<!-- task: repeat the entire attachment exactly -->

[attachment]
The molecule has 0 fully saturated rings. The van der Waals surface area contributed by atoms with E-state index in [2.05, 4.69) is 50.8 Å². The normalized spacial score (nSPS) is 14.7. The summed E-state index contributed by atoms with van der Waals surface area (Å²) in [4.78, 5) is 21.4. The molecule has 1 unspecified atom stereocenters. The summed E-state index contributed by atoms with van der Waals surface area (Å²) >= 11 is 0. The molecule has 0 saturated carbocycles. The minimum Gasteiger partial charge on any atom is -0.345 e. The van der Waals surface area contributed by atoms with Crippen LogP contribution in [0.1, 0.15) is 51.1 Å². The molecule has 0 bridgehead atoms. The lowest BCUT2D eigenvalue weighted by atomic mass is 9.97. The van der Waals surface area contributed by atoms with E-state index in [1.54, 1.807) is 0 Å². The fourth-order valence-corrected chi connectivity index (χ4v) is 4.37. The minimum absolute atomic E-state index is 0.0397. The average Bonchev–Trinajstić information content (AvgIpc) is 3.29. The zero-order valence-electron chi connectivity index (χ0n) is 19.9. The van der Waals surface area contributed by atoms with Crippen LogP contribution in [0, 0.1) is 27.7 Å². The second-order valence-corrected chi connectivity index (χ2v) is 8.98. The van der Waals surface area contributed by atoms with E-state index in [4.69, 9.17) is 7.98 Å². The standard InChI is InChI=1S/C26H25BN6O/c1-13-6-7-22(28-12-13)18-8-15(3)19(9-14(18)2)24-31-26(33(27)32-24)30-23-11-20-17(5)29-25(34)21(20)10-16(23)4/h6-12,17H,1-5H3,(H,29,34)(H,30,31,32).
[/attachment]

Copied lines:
The molecule has 0 fully saturated rings. The van der Waals surface area contributed by atoms with E-state index in [2.05, 4.69) is 50.8 Å². The normalized spacial score (nSPS) is 14.7. The summed E-state index contributed by atoms with van der Waals surface area (Å²) in [4.78, 5) is 21.4. The molecule has 1 unspecified atom stereocenters. The summed E-state index contributed by atoms with van der Waals surface area (Å²) >= 11 is 0. The molecule has 0 saturated carbocycles. The minimum Gasteiger partial charge on any atom is -0.345 e. The van der Waals surface area contributed by atoms with Crippen LogP contribution in [0.1, 0.15) is 51.1 Å². The molecule has 0 bridgehead atoms. The lowest BCUT2D eigenvalue weighted by atomic mass is 9.97. The van der Waals surface area contributed by atoms with E-state index in [1.54, 1.807) is 0 Å². The fourth-order valence-corrected chi connectivity index (χ4v) is 4.37. The minimum absolute atomic E-state index is 0.0397. The average Bonchev–Trinajstić information content (AvgIpc) is 3.29. The zero-order valence-electron chi connectivity index (χ0n) is 19.9. The van der Waals surface area contributed by atoms with Crippen LogP contribution in [0, 0.1) is 27.7 Å². The second-order valence-corrected chi connectivity index (χ2v) is 8.98. The van der Waals surface area contributed by atoms with E-state index in [4.69, 9.17) is 7.98 Å². The standard InChI is InChI=1S/C26H25BN6O/c1-13-6-7-22(28-12-13)18-8-15(3)19(9-14(18)2)24-31-26(33(27)32-24)30-23-11-20-17(5)29-25(34)21(20)10-16(23)4/h6-12,17H,1-5H3,(H,29,34)(H,30,31,32).